Tendons are a connective tissue that join muscles to bones and are subject to high levels of tension in sports that require explosive running and jumping such as football, gymnastics, track, basketball, volleyball, etc.
Tendon injuries can happen acutely or chronically. Acute tendon injuries usually come on suddenly with a specific mechanism of injury and usually result in swelling, pain, limited strength, decreased range of motion, and redness/warmth of the tissue.
Depending on the severity of the injury the athlete might require a week or two to regain full strength and range of motion, or it may take months for a full recovery for more severe injuries. If your athlete is only having pain during sport but is able to perform all other daily tasks and activities without pain they may be able to return to sport without difficulty after a week or two of rest. More severe injuries will require PT to support the healing process and for a personalized treatment program to allow a safe return to sport.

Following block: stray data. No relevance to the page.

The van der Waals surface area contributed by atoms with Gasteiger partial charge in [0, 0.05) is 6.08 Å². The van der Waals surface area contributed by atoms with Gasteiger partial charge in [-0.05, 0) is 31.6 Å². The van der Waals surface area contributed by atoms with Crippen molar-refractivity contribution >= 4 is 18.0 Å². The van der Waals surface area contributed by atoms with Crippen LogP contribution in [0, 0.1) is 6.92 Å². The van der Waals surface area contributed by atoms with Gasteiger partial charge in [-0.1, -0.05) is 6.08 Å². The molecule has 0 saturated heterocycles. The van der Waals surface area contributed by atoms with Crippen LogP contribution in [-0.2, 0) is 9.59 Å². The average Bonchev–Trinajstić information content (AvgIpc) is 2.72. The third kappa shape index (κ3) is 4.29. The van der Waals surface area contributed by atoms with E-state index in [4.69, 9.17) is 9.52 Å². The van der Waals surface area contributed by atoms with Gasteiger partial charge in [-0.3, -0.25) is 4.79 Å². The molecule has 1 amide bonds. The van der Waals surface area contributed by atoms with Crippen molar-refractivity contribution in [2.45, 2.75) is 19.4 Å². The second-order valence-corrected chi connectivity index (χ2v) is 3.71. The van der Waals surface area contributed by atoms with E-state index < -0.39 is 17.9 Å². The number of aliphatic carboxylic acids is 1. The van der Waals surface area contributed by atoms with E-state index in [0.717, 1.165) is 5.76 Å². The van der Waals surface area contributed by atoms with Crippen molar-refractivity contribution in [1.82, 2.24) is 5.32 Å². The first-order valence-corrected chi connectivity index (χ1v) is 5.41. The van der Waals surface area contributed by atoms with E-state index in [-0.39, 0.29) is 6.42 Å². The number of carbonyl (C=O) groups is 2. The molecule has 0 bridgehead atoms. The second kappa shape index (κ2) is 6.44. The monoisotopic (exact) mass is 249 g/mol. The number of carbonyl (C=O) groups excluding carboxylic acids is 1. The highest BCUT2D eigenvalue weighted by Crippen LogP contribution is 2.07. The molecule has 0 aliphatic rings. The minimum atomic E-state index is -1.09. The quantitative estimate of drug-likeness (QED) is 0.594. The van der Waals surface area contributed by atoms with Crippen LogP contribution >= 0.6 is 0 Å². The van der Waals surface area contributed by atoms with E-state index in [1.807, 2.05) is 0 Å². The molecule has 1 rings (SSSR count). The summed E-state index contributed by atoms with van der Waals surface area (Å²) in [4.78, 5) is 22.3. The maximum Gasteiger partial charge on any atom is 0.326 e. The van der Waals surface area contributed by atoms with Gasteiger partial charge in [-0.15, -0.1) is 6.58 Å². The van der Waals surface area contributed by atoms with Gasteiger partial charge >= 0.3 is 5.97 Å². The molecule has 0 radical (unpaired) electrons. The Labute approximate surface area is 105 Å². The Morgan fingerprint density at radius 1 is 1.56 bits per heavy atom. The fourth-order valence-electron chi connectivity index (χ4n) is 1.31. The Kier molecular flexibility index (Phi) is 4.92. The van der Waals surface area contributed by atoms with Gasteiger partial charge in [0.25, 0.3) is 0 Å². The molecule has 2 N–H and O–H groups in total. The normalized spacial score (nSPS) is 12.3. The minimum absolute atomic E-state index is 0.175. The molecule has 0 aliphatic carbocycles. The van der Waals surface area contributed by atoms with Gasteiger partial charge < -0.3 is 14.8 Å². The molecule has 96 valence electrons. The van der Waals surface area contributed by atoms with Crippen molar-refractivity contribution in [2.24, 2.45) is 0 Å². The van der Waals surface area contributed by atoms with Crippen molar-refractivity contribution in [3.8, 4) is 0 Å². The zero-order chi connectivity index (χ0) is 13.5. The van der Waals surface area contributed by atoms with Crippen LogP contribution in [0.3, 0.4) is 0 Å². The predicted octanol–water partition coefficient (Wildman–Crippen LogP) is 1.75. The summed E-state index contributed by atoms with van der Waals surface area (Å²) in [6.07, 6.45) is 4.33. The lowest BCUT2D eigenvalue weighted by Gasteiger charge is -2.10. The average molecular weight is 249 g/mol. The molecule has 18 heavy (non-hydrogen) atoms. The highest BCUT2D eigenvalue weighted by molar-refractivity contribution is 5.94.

Chronic tendon injuries develop as a result of repetitive movements such as running and jumping and come on slowly over time. Chronic tendon injuries are a little trickier because they often are associated with other areas of weakness or stiffness. For example, someone who is experiencing chronic patellar tendon pain (just below the knee cap) may also have hip weakness and/or ankle stiffness which is leading to increased stress to the knee. These injuries will require a thorough evaluation by a physical therapist to determine the best course of treatment for the painful area and to identify other regions of the body that may be contributing to the problem.